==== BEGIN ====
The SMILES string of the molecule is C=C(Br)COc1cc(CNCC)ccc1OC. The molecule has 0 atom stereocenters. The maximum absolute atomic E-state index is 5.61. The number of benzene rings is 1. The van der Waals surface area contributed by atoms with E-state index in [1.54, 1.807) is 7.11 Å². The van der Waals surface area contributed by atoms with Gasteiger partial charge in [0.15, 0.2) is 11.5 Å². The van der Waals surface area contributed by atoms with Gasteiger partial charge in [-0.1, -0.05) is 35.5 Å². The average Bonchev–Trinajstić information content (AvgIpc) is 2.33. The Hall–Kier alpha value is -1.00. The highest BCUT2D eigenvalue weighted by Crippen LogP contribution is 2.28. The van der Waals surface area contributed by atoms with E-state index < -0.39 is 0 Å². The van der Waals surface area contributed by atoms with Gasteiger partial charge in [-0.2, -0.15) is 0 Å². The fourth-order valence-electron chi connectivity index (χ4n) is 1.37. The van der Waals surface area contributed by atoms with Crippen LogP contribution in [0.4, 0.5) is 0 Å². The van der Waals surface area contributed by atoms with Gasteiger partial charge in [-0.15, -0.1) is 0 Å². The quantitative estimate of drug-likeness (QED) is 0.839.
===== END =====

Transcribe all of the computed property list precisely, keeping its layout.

The SMILES string of the molecule is C=C(Br)COc1cc(CNCC)ccc1OC. The molecule has 0 atom stereocenters. The maximum absolute atomic E-state index is 5.61. The number of benzene rings is 1. The van der Waals surface area contributed by atoms with E-state index in [1.54, 1.807) is 7.11 Å². The van der Waals surface area contributed by atoms with Gasteiger partial charge in [0.15, 0.2) is 11.5 Å². The van der Waals surface area contributed by atoms with Gasteiger partial charge in [-0.1, -0.05) is 35.5 Å². The average Bonchev–Trinajstić information content (AvgIpc) is 2.33. The Hall–Kier alpha value is -1.00. The highest BCUT2D eigenvalue weighted by Crippen LogP contribution is 2.28. The van der Waals surface area contributed by atoms with E-state index < -0.39 is 0 Å². The van der Waals surface area contributed by atoms with Gasteiger partial charge in [-0.2, -0.15) is 0 Å². The fourth-order valence-electron chi connectivity index (χ4n) is 1.37. The van der Waals surface area contributed by atoms with Crippen LogP contribution in [0.4, 0.5) is 0 Å². The van der Waals surface area contributed by atoms with Gasteiger partial charge in [-0.15, -0.1) is 0 Å². The quantitative estimate of drug-likeness (QED) is 0.839.